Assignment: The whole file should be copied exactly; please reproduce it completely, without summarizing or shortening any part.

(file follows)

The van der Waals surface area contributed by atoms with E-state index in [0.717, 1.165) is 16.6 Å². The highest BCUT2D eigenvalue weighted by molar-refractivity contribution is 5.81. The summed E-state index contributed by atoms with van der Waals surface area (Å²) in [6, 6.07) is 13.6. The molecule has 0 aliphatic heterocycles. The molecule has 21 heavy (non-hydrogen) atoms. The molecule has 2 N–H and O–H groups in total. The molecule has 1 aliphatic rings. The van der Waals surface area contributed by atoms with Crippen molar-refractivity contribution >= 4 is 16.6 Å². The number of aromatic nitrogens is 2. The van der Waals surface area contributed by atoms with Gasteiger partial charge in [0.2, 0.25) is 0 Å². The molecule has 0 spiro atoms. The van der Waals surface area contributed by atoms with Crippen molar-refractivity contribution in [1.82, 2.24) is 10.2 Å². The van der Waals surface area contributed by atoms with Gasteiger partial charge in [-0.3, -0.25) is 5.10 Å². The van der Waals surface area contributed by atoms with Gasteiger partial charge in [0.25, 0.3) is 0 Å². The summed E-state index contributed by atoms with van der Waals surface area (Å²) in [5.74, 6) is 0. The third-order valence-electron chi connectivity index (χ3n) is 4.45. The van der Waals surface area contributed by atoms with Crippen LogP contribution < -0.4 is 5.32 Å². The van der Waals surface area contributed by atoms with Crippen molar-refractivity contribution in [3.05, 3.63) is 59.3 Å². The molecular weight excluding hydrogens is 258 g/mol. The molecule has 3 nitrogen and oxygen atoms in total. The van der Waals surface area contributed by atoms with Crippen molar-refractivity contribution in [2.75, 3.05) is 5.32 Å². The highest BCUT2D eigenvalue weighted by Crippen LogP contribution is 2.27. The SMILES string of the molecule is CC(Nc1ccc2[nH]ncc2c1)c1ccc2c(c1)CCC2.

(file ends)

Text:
The van der Waals surface area contributed by atoms with E-state index in [0.717, 1.165) is 16.6 Å². The highest BCUT2D eigenvalue weighted by molar-refractivity contribution is 5.81. The summed E-state index contributed by atoms with van der Waals surface area (Å²) in [6, 6.07) is 13.6. The molecule has 0 aliphatic heterocycles. The molecule has 21 heavy (non-hydrogen) atoms. The molecule has 2 N–H and O–H groups in total. The molecule has 1 aliphatic rings. The van der Waals surface area contributed by atoms with Crippen molar-refractivity contribution >= 4 is 16.6 Å². The number of aromatic nitrogens is 2. The van der Waals surface area contributed by atoms with Gasteiger partial charge in [0.2, 0.25) is 0 Å². The molecule has 0 spiro atoms. The van der Waals surface area contributed by atoms with Crippen molar-refractivity contribution in [1.82, 2.24) is 10.2 Å². The van der Waals surface area contributed by atoms with Gasteiger partial charge in [-0.3, -0.25) is 5.10 Å². The van der Waals surface area contributed by atoms with Gasteiger partial charge in [0.25, 0.3) is 0 Å². The summed E-state index contributed by atoms with van der Waals surface area (Å²) in [5.74, 6) is 0. The third-order valence-electron chi connectivity index (χ3n) is 4.45. The van der Waals surface area contributed by atoms with Crippen LogP contribution < -0.4 is 5.32 Å². The van der Waals surface area contributed by atoms with Crippen molar-refractivity contribution in [3.05, 3.63) is 59.3 Å². The molecular weight excluding hydrogens is 258 g/mol. The molecule has 3 nitrogen and oxygen atoms in total. The van der Waals surface area contributed by atoms with Crippen molar-refractivity contribution in [2.75, 3.05) is 5.32 Å². The highest BCUT2D eigenvalue weighted by Crippen LogP contribution is 2.27. The SMILES string of the molecule is CC(Nc1ccc2[nH]ncc2c1)c1ccc2c(c1)CCC2.